Yesterday the government released new data showing how attainment in the Early Years Foundation Stage breaks down by pupil characteristics.

We already know from the original release in October that more pupils than ever are achieving a good level of development, but that gender gaps persist. Here’s our rundown of the most interesting things that the new data tells us.

1. The disadvantage gap remains, especially in literacy and maths

Only 56.5% of pupils eligible for free school meals achieved a good level of development, compared to 74.3% of all other pupils.

For the second year in a row, this gap has increased slightly, up to 17.8 percentage points from 17.0 in 2017. As we’ve written previously, the gap at this early stage is an important contributor to attainment gaps in later years.

Looking at the individual early learning goals, FSM-eligible pupils are less likely to reach at least the expected standard than other pupils in every goal. The difference was highest for reading and writing, with the maths goals close behind.

The gap has increased slightly since 2018 for every goal except technology. Technology is also the goal with the smallest difference: just 5.8 percentage points in 2019.

Having said all that, in recent years there has been a general fall in the percentage of pupils eligible for free school meals, which has particularly affected primary schools since the introduction of universal infant free school meals in 2014.

These changes mean that we can’t be confident that eligibility for free school meals is a consistent indicator of disadvantage over time.

2. Differences by ethnicity aren’t going away

The proportion of pupils reaching a good level of development continues to vary by ethnicity.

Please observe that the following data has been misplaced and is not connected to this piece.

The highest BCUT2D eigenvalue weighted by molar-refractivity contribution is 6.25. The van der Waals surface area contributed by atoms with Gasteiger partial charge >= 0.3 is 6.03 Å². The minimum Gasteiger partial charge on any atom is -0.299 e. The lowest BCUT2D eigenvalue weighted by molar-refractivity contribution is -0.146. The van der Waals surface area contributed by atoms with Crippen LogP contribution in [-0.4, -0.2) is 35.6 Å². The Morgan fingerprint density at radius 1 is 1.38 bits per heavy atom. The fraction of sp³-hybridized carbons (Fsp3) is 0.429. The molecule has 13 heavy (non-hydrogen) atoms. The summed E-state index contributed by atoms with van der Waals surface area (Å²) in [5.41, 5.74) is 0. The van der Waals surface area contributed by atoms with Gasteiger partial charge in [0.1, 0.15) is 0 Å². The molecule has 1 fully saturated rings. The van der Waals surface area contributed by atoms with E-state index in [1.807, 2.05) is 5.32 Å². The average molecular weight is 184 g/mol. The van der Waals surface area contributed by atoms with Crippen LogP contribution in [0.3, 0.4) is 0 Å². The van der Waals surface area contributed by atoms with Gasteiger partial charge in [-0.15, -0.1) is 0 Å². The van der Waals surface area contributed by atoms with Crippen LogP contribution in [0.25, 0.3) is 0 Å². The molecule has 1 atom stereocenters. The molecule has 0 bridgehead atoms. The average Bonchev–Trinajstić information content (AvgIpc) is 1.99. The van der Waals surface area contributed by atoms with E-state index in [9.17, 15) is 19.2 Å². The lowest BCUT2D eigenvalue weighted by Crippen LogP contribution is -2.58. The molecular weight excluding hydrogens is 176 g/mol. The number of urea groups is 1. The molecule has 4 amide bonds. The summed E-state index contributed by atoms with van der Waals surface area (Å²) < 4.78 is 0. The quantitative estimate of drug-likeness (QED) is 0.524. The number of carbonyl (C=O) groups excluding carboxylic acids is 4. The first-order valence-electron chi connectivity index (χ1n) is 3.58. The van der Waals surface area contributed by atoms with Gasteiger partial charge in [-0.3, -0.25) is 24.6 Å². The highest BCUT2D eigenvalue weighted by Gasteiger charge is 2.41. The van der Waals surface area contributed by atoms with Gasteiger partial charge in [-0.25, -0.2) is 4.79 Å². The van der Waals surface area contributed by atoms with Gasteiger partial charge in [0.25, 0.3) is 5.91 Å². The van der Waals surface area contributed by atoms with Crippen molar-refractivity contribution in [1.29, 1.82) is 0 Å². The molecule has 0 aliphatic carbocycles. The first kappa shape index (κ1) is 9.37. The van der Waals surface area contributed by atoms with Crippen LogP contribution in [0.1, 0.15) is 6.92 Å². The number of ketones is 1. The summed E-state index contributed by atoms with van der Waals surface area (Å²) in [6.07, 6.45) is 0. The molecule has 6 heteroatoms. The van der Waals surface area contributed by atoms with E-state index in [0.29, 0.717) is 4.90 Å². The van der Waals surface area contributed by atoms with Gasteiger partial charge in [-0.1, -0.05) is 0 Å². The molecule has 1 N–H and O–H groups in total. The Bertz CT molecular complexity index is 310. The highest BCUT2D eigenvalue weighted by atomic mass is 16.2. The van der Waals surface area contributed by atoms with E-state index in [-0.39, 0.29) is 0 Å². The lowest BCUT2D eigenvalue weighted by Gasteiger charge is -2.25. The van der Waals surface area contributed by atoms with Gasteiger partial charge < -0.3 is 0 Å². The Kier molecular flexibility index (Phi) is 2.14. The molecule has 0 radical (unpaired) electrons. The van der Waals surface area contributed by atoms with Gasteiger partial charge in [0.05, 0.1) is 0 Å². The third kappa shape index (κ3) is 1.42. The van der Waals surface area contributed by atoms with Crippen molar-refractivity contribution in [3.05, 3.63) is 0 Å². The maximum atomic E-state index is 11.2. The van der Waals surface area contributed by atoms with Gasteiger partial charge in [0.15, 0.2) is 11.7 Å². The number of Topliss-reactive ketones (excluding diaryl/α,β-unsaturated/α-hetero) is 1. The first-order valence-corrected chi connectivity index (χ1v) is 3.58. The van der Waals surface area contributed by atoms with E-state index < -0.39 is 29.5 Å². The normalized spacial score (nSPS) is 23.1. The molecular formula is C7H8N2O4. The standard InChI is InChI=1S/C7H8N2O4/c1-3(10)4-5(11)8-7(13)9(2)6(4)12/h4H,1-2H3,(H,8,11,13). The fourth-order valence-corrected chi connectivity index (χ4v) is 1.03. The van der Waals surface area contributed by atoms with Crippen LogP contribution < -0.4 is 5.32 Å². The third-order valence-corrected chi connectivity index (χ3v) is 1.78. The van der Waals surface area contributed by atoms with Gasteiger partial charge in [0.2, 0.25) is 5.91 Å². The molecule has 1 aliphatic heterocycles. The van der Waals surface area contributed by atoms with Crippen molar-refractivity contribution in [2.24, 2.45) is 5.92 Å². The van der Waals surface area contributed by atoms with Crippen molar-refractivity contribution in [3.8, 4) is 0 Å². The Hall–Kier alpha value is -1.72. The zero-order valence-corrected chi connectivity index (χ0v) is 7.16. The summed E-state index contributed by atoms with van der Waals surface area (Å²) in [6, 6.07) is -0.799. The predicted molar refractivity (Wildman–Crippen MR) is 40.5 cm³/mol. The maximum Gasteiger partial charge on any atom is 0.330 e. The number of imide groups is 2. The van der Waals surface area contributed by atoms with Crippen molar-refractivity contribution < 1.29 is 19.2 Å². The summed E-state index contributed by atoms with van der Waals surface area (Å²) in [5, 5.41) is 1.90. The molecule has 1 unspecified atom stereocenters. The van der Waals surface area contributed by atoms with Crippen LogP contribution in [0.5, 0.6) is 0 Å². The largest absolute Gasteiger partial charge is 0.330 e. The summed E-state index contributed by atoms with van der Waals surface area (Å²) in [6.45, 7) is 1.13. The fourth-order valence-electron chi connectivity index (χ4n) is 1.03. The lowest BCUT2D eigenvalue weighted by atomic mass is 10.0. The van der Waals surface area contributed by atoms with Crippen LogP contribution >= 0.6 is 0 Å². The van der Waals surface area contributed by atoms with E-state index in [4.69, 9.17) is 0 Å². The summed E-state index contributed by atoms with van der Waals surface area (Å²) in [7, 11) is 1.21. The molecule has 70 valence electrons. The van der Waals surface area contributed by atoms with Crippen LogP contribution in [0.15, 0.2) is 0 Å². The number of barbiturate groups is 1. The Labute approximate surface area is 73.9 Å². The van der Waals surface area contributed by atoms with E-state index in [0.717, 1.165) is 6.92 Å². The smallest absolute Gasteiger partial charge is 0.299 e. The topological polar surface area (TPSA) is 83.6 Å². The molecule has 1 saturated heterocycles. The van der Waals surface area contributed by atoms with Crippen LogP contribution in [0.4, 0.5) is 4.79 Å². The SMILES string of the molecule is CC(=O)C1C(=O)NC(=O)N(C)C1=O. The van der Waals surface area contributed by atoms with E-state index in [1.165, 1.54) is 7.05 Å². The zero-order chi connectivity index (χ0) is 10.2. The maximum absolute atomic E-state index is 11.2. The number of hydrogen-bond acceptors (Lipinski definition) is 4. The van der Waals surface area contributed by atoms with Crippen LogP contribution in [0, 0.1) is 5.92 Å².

The picture this year was similar to that in 2018; Chinese pupils were most likely to reach a good level of development (78.1%), and pupils from an ethnic background categorised as other were least likely to (64.7%). There was an attainment gap for black and Asian pupils and pupils from other ethnic backgrounds in every single early learning goal.

While, overall, pupils’ performance has increased slightly since 2018, it has fallen for both black and Chinese pupils, by 0.9 and 0.5 percentage points respectively.

3. Autumn-born pupils have less of an edge

Month-of-birth still matters, but the gap between autumn- and summer-born children is narrowing every year, as the chart below shows.

In 2019 the gap stood at 18.5 percentage points, down from 21.0 in 2015. This isn’t actually a surprise; we would expect this gap to narrow as overall attainment improves.

4. There are more SEN pupils this year

The number of pupils with special education needs (SEN) increased for the second year running, from 60,135 in 2017 to 61,237 in 2019. And this was at a time when the total number of pupils decreased .

There has also been an increase in the proportion of SEN pupils with an education, health and care plan (EHCP) or statement. In 2017, this group made up 15.4% of all SEN pupils, but this increased to 17.5% in 2019.


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